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Irwin In Striking Distance


Teenager Sergio Garcia and new father Phil Mickelson walked down the 12th fairway with the other member of their threesome, 54-year-old Hale Irwin, having a fine time Friday. Mickelson made a sweeping motion with his arms. All three men laughed.

What could they have been talking about out there?

"The facts of life," Irwin said.

It's either an indictment on the game of golf or, to the fans at Medinah Country Club who cheered Irwin, one of its splendors that a 54-year-old man is enough of an athlete to be in a position to think about winning a major tournament.

But here's Irwin, 5-under-par after two rounds of the PGA Championship, and only four strokes off the lead.

"Will I keep it up the next two days?" Irwin said. "I feel like I can. I'm not here to roll over."

Is it any wonder golf has taken off, spawning more media attention than ever, not to mention a labor awakening? Young and old players on top of the leader board, foreign and domestic, multi-cultural (or at least going in that direction) -- if you can't sell in this expanding market, try paper towels.

Phil Mickelson walked down the 12th fairway with the other member of their threesome, 54-year-old Hale Irwin, having a fine time Friday. Mickelson made a sweeping motion with his arms. All three men laughed.

What could they have been talking about out there?

"The facts of life," Irwin said.

It's either an indictment on the game of golf or, to the fans at Medinah Country Club who cheered Irwin, one of its splendors that a 54-year-old man is enough of an athlete to be in a position to think about winning a major tournament.

But here's Irwin, 5-under-par after two rounds of the PGA Championship, and only four strokes off the lead.

"Will I keep it up the next two days?" Irwin said. "I feel like I can. I'm not here to roll over."

Is it any wonder golf has taken off, spawning more media attention than ever, not to mention a labor awakening? Young and old players on top of the leader board, foreign and domestic, multi-cultural (or at least going in that direction) -- if you can't sell in this expanding market, try paper towels.

Irwin's dash around the 72nd hole in 1990 got plenty of airplay prior to the Championship.>
The oldest and youngest players in the field got along wel during the first two rounds. (AP)

Now there's Irwin, shooting a 3-under 69 Friday and talking about experience conquering youth, brains over brawn, irons over woods and Woods.

That knowing chuckle you hear is coming from every middle-aged man who has no comprehension of the X-Games.

"There's not very much I haven't seen, not very much I haven't done," Irwin said. "The intensity level picks up on the weekend, and that's what I'm looking forward to."

It's a theme he sounded a few weeks ago after winning the Ameritech Senior Open outside of Chicago, which came on the same day of Jean Van De Velde's self-destruction at the Open Championship. Irwin was incredulous at the guy's inability to coax a double bogey out of the last hole to win a major.

Talk turned to Medinah, site of Irwin's 1990 U.S. Open victory, and he said he might still be able to teach the players on the regular tour a thing or two.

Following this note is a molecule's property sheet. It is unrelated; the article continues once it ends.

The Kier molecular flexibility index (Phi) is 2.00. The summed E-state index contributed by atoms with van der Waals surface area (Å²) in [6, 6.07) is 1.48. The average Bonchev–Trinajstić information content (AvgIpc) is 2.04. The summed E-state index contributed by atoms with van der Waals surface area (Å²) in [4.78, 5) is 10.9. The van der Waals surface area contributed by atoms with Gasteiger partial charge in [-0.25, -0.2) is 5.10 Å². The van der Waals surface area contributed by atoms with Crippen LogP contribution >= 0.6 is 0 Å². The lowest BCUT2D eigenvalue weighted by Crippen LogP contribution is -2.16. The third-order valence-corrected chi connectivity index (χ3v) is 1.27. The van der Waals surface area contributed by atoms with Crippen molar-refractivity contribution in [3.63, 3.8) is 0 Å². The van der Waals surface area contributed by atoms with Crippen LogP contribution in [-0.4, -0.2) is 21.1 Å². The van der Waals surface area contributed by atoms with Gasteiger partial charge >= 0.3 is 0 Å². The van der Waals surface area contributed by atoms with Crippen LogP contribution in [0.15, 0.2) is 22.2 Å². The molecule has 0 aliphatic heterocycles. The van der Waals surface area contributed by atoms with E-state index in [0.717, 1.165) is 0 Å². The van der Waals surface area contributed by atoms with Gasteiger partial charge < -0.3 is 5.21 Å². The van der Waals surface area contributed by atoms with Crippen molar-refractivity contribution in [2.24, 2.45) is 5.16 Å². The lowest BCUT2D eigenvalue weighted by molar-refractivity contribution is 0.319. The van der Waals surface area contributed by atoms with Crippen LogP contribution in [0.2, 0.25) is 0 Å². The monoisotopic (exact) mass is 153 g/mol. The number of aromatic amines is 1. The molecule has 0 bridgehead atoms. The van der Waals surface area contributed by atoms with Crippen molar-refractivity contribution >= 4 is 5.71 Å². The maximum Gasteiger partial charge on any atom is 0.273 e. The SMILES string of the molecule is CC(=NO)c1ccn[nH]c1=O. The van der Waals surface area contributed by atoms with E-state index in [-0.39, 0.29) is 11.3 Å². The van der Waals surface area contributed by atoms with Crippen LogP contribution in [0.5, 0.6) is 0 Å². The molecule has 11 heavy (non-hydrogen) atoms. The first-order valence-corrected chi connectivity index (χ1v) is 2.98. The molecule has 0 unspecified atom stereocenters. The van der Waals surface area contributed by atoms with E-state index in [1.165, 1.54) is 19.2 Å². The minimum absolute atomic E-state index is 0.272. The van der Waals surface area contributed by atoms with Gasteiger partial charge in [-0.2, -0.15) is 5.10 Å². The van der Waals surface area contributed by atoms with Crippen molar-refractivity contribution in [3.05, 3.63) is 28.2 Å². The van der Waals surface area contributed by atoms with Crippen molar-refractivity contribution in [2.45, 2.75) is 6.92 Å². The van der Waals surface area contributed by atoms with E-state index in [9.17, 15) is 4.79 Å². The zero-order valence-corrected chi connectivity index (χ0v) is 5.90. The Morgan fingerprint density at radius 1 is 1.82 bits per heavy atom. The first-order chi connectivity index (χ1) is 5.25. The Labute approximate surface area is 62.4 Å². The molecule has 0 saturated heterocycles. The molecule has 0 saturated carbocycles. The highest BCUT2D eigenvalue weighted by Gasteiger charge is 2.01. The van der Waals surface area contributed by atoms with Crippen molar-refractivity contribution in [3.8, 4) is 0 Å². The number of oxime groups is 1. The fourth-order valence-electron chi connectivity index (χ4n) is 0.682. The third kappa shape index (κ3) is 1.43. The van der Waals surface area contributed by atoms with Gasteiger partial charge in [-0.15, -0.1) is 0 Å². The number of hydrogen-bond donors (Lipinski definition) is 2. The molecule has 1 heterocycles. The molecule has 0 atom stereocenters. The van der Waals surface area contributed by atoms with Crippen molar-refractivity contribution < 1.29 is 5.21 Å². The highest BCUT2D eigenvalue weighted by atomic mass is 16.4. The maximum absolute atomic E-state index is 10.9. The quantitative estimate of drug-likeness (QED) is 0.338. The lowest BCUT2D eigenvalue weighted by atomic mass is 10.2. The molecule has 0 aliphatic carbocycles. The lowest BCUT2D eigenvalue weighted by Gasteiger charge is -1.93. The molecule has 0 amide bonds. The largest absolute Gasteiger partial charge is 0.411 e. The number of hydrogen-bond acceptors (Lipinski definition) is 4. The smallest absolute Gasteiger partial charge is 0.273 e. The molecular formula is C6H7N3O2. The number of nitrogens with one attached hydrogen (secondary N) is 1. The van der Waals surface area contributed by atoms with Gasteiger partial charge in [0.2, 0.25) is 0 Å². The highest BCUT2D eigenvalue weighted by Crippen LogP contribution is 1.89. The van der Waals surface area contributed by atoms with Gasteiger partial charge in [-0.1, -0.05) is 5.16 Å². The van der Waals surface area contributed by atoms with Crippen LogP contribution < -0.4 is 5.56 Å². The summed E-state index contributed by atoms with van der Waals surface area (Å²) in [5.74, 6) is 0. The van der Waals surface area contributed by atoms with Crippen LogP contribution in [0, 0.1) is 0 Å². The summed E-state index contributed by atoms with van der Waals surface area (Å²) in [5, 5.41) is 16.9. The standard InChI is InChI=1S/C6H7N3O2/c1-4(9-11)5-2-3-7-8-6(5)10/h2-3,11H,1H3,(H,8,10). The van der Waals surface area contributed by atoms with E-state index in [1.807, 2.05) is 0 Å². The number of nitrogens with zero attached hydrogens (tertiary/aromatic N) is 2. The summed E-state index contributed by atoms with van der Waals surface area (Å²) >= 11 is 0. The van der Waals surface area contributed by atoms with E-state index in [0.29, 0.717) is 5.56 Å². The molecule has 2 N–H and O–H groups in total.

Now, the oldest player in the tournament is backing it up. That stunning .350 career winning percentage on the Senior Tour (21 of 60) means something after all.

"If I said I was surprised, then I wouldn't have any confidence," Irwin said.

The irony is that while Irwin marvels at Garcia and Tiger Woods, he isn't a fat old guy with a one-sport résumé. When asked to recall what he was doing at age 19, Garcia's age, Irwin said he was getting ready for football practice at Colorado, where he was a defensive back. Golf was an afterthought.

"If I played in two or three tournaments a summer, I felt lucky, between working on a construction job for eight hours a day and playing some golf at a daily fee course," Irwin said. "I'm not painting any 'poor guy' picture. But that was the truth."

The generation gap shows up in other areas, too. Somebody asked Irwin if he felt Ben Crenshaw might make him a captain's selection to the Ryder Cup team is he wins this tournament.

"Are we gonna get paid?" Irwin joked.

There's that issue again, one was still dominating conversation Friday, even in the middle of a splendid golf tournament.

"That team has a personality right now that I'm not sure I know," said Irwin, who has played on five Ryder Cup teams. "It's not like the teams I've been on in the past. When I'm playing and I see (Miguel Angel) Jiménez and Garcia and (Lee) Westwood on the leader board -- they're all going to be on that other (European) Ryder Cup team. I think our guys better buckle down and think about playing golf."

Soon, the old man was off to the fitness trailer for an afternoon workout, but not necessarily with visions of becoming the oldest person ever to win a major. Julius Boros won the 1968 PGA at age 48. Irwin said he never thought about it until interviewers brought it up Friday.

In fact, mixing up some words in a media session prompted Irwin to poke fun at himself.

"I can't think anymore," he said. "I have these Senior moments. I can't remember things."

Except how to play in a major on weekends.

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